It was great to hear Penny talk about how she got into writing. Martin asked her when she first knew she wanted to be an author, and Penny recalled her experience reading Charlotte’s Web. Penny said that her worldview when she was a child was fairly bleak – the world was a scary place, people were inherently bad, and the safest place she could be was in her room reading books. She said she was scared of so many things, but one of her greatest fears was spiders. Penny recalled vividly being about halfway through Charlotte’s Web when she had two major revelations:

  1. Charlotte was a spider.
  2. Penny loved her anyway.

She said that, from that moment on, she understood that stories must be very powerful if they could so completely wipe away one of her fears. She knew then that she wanted to be a writer.

Having said all that, Penny freely admits that when she was writing Still Life, she never thought her books would be published. When Martin asked her to explain how she formed the character of Chief Inspector Armand Gamache, she said that her original intent was for Gamache to be a very dark, deeply flawed man who struggled from some sort of addiction or mental illness. But then she realized that she would be living in this man’s head for the foreseeable future, and so instead she created a man whose company she imagined she would love to spend time in. Penny said she was so pleased with herself for writing such a cultured, intuitive, fine character, and then she looked across the breakfast table one morning and realized she hadn’t created him at all – she’d simply written her husband, Michael.

If you like Louise Penny, and you’ve read all her books and are looking for something to try, she did mention that three of her favorite authors are Deborah Crombie, Dorothy L. Sayers, and Rhys Bowen.  Listening to Penny speak and watching her interact with her readers has definitely convinced me that I’ve got to get back into her series. I’ve got eight books to catch up on before I can start The Long Way Home.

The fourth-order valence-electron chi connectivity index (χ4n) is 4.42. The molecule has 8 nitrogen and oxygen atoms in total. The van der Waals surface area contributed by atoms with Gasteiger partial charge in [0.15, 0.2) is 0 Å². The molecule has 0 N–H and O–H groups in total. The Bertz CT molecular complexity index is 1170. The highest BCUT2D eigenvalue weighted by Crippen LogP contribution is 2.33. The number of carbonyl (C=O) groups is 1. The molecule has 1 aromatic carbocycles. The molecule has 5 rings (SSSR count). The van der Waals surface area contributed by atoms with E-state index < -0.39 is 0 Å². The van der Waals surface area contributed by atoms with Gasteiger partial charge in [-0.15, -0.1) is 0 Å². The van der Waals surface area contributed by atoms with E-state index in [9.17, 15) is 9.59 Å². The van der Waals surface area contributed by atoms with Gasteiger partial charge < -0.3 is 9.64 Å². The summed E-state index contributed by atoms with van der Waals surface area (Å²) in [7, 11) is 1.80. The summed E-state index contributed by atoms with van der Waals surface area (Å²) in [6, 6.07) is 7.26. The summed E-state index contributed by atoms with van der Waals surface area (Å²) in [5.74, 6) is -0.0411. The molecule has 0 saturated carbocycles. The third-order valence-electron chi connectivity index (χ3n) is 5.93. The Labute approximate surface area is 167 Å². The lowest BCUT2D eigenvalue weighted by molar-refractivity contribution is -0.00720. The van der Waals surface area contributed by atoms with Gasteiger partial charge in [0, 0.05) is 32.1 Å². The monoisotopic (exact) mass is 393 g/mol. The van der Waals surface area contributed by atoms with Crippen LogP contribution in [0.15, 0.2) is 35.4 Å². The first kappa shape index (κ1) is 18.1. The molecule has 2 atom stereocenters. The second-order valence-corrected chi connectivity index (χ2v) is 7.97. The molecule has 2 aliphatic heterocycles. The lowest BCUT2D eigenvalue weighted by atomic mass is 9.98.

Happy Release Day, Louise Penny!

long way home

Today’s book birthday is Louise Penny’s The Long Way Home. This is actually the 10th book in Penny’s mystery series featuring Chief Inspector Armand Gamache. Two of the most consistent comments I see in reviews of Penny’s books are that her characters seem as familiar as your friends and that her setting is so intimate it becomes a character itself. Penny created a village called Three Pines in Quebec for these stories, and the village is based on Penny’s home town. This past Sunday, NPR’s Linda Wertheimer interviewed Penny about her series, and Penny calls her books “great big thank you letters to a place that made me feel at home when I needed it.” If you’re interested in the rest of the interview, there is a full transcript available on NPR’s website.

I’ve only read Still Life, the first book of the series, but I enjoyed it and will definitely continue it when my TBR pile is less outrageous! I’m also going to hear Penny speak at Fearrington Village tomorrow, so that’s exciting.

Here is what Minotaur has to say about The Long Way Home:

Happily retired in the village of Three Pines, Armand Gamache, former Chief Inspector of Homicide with the Sûreté du Québec, has found a peace he’d only imagined possible. On warm summer mornings he sits on a bench holding a small book, The Balm in Gilead, in his large hands. “There is a balm in Gilead,” his neighbor Clara Morrow reads from the dust jacket, “to make the wounded whole.”

While Gamache doesn’t talk about his wounds and his balm, Clara tells him about hers. Peter, her artist husband, has failed to come home. Failed to show up as promised on the first anniversary of their separation. She wants Gamache’s help to find him. Having finally found sanctuary, Gamache feels a near revulsion at the thought of leaving Three Pines. “There’s power enough in Heaven,” he finishes the quote as he contemplates the quiet village, “to cure a sin-sick soul.” And then he gets up. And joins her.